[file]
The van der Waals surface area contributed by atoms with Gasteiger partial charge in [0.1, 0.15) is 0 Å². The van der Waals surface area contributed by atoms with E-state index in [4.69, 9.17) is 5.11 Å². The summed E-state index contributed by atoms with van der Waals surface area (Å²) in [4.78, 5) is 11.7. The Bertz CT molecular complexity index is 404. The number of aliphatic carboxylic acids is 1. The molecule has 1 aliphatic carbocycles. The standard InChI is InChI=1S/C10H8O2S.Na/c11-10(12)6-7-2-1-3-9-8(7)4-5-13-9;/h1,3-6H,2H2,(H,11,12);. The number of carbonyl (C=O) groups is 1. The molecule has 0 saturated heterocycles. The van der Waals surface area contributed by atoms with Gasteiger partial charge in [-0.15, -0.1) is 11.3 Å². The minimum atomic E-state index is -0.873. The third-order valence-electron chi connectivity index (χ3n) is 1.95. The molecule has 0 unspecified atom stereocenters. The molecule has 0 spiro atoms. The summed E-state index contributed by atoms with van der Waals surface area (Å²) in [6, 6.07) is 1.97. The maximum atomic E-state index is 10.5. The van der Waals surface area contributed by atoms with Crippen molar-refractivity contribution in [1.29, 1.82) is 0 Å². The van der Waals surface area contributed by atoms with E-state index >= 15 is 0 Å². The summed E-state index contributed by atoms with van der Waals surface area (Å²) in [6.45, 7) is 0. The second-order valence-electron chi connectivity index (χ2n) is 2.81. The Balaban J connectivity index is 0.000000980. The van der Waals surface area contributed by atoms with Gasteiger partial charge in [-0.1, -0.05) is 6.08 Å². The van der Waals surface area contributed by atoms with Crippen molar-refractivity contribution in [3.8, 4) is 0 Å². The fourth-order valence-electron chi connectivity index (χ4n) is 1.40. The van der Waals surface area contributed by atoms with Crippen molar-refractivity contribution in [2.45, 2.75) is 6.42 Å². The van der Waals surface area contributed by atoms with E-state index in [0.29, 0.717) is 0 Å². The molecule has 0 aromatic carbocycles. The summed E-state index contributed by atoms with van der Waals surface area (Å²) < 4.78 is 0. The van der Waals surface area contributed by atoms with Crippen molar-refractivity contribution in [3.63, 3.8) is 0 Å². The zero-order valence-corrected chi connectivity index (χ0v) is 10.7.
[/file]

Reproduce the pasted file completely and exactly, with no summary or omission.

The van der Waals surface area contributed by atoms with Gasteiger partial charge in [0.1, 0.15) is 0 Å². The van der Waals surface area contributed by atoms with E-state index in [4.69, 9.17) is 5.11 Å². The summed E-state index contributed by atoms with van der Waals surface area (Å²) in [4.78, 5) is 11.7. The Bertz CT molecular complexity index is 404. The number of aliphatic carboxylic acids is 1. The molecule has 1 aliphatic carbocycles. The standard InChI is InChI=1S/C10H8O2S.Na/c11-10(12)6-7-2-1-3-9-8(7)4-5-13-9;/h1,3-6H,2H2,(H,11,12);. The number of carbonyl (C=O) groups is 1. The molecule has 0 saturated heterocycles. The van der Waals surface area contributed by atoms with Gasteiger partial charge in [-0.15, -0.1) is 11.3 Å². The minimum atomic E-state index is -0.873. The third-order valence-electron chi connectivity index (χ3n) is 1.95. The molecule has 0 unspecified atom stereocenters. The molecule has 0 spiro atoms. The summed E-state index contributed by atoms with van der Waals surface area (Å²) in [6, 6.07) is 1.97. The maximum atomic E-state index is 10.5. The van der Waals surface area contributed by atoms with Crippen molar-refractivity contribution in [1.29, 1.82) is 0 Å². The van der Waals surface area contributed by atoms with E-state index >= 15 is 0 Å². The summed E-state index contributed by atoms with van der Waals surface area (Å²) in [6.45, 7) is 0. The second-order valence-electron chi connectivity index (χ2n) is 2.81. The Balaban J connectivity index is 0.000000980. The van der Waals surface area contributed by atoms with Gasteiger partial charge in [-0.1, -0.05) is 6.08 Å². The van der Waals surface area contributed by atoms with Crippen molar-refractivity contribution in [3.8, 4) is 0 Å². The fourth-order valence-electron chi connectivity index (χ4n) is 1.40. The van der Waals surface area contributed by atoms with Crippen molar-refractivity contribution in [2.45, 2.75) is 6.42 Å². The van der Waals surface area contributed by atoms with E-state index in [0.29, 0.717) is 0 Å². The molecule has 0 aromatic carbocycles. The summed E-state index contributed by atoms with van der Waals surface area (Å²) < 4.78 is 0. The van der Waals surface area contributed by atoms with Crippen molar-refractivity contribution in [3.63, 3.8) is 0 Å². The zero-order valence-corrected chi connectivity index (χ0v) is 10.7.